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Dear Editor,

As honeybee numbers are dwindling, are bumblebees good for pollinating the vegetable garden? We live in lower Alabama, and a few years ago we planted a fast-growing Royal Empress Paulownia tree. The past three years we get more and more bumblebees visiting the tree every spring … and I mean many, many bumblebees. Each year we get more, and this year was almost scary. There were so many hummingbirds too. We don’t know where they come from or where they go after the tree flowers, but I do wonder if the bumblebee is a good pollinator.





Dear DH,

Yes, your bumblebees ARE good pollinators! There are many vegetable and fruit plants where the pollen is down deeper, and the honeybee’s proboscis (a long, slender, hairy tongue that acts as a straw to bring food and water to the mouth) is not as long as a bumblebee’s. The pollen is further down in the flower than his proboscis can reach. That’s where your bumblebees come in. They can reach the pollen-containing interiors of deep flowering fruits and vegetables, such as blueberries. In addition, your hummingbirds are pollinators as well, especially of red flowering plants.

We got interested in honeybees because my husband wanted blueberries and he wanted pollinators to go along with them. After planting 105 blueberry bushes and then taking a beekeeping course at Mississippi State University, he realized that bees weren’t going to help him at all with his blueberries! However, we were also interested in the conservation aspect of beekeeping, so we put in a few hives anyway. I have to say that the bumblebees are more apparent around our fruits and vegetables than the honeybees. However, a good system incorporates all aspects of beneficial birds and insects, so we’ll continue to encourage all that we can.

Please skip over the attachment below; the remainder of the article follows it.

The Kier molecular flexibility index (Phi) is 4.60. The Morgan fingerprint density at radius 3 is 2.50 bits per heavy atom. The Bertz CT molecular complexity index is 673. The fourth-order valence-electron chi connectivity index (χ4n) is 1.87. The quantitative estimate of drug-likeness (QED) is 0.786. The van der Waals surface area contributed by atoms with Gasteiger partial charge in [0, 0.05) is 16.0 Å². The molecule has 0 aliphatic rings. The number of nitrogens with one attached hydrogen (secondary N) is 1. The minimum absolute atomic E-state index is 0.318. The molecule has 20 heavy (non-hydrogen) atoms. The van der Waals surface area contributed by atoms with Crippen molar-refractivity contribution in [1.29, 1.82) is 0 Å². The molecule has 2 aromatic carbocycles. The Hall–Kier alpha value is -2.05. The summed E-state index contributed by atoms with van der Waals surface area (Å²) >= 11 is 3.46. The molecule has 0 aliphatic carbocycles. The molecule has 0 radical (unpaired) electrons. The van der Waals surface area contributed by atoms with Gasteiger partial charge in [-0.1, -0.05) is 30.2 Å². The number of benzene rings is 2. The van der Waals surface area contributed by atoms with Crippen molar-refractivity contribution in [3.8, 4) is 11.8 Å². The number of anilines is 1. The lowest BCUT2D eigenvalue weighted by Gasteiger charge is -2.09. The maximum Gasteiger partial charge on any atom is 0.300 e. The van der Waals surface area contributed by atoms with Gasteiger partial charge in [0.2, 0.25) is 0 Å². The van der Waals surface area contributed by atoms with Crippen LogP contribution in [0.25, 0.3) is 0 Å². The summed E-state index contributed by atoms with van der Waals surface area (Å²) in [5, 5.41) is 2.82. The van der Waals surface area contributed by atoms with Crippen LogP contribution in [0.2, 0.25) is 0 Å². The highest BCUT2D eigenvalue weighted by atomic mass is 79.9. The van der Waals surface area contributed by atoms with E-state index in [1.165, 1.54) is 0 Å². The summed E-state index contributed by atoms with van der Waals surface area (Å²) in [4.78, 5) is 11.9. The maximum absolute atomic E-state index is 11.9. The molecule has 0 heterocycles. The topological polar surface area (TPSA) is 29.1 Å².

The Editor



Dear Editor,

How do I get rid of horsetail in my garden? We rototill and keep picking them all summer. We laid a fabric down and then the dirt. We don’t use pesticides. Any help?



Dear RE—

I had never heard of horsetail until your email. However, I did some research and the best information that I have come up with comes from Swanson’s Nursery and Garden Center. They cite an April 2004 article by Carol Hall in Gardens West and say it contains the best advice they’ve found on this subject. You can read the entire article at but I’ll summarize it here:

What NOT to Do:

1)      Pull stems – new plants appear at each new scar on the root

2)      Dig out roots – digging invigorates them and any tiny piece left will resprout

3)      Cover with plastic – horsetail thrives in warm, dank, oxygen-starved conditions

4)      Cover with mulch – see above

5)      Spray with weed killers – this plant is impervious to all but the most toxic chemicals

What TO Do:

Horsetail cannot thrive in anything but the poorest of soil conditions. Therefore, to get rid of it, you must improve drainage, raise the pH, and increase your soil’s fertility. This will take time. Changing the soil conditions will actually cause the plant to disappear gradually all by itself.

Tackle poor drainage. Make sure water can drain away quickly.  Next, remove any plastic, fabric or mulch from the area and apply dolomite lime. Do not fertilize at this time since fertilizer and lime tend to cancel each other out. Water the lime in and wait about two weeks before applying any fertilizer.

Apply compost or aged manure about 2 inches thick to your garden area. It takes effort, diligence and patience to achieve a horsetail-free garden. Within one year, you should see improvement. It may be five years before you’re completely free of the invasive plants.

Again, take the time to go to the above link and print out the entire article.

The Editor


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